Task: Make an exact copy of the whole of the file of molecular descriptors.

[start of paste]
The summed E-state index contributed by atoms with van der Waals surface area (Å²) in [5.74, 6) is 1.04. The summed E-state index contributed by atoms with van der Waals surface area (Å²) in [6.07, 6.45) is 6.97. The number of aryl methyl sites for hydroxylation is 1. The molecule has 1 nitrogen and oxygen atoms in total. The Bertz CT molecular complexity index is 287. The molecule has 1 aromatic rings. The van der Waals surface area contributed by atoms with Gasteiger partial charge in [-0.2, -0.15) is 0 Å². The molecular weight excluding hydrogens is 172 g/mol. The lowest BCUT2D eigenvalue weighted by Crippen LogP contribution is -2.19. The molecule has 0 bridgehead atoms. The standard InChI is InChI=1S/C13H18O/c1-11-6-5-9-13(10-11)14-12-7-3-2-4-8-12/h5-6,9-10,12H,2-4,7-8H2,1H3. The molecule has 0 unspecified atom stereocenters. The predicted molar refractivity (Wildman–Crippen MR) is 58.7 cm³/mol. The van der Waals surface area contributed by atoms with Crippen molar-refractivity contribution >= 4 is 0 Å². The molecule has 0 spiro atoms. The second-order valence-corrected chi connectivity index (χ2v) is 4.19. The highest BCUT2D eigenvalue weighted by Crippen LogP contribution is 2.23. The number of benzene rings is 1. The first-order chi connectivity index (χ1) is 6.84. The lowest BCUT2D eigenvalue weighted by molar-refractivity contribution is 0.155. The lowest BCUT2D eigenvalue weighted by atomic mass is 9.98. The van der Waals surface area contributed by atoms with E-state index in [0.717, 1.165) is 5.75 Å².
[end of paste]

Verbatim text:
The summed E-state index contributed by atoms with van der Waals surface area (Å²) in [5.74, 6) is 1.04. The summed E-state index contributed by atoms with van der Waals surface area (Å²) in [6.07, 6.45) is 6.97. The number of aryl methyl sites for hydroxylation is 1. The molecule has 1 nitrogen and oxygen atoms in total. The Bertz CT molecular complexity index is 287. The molecule has 1 aromatic rings. The van der Waals surface area contributed by atoms with Gasteiger partial charge in [-0.2, -0.15) is 0 Å². The molecular weight excluding hydrogens is 172 g/mol. The lowest BCUT2D eigenvalue weighted by Crippen LogP contribution is -2.19. The molecule has 0 bridgehead atoms. The standard InChI is InChI=1S/C13H18O/c1-11-6-5-9-13(10-11)14-12-7-3-2-4-8-12/h5-6,9-10,12H,2-4,7-8H2,1H3. The molecule has 0 unspecified atom stereocenters. The predicted molar refractivity (Wildman–Crippen MR) is 58.7 cm³/mol. The van der Waals surface area contributed by atoms with Crippen molar-refractivity contribution >= 4 is 0 Å². The molecule has 0 spiro atoms. The second-order valence-corrected chi connectivity index (χ2v) is 4.19. The highest BCUT2D eigenvalue weighted by Crippen LogP contribution is 2.23. The number of benzene rings is 1. The first-order chi connectivity index (χ1) is 6.84. The lowest BCUT2D eigenvalue weighted by molar-refractivity contribution is 0.155. The lowest BCUT2D eigenvalue weighted by atomic mass is 9.98. The van der Waals surface area contributed by atoms with E-state index in [0.717, 1.165) is 5.75 Å².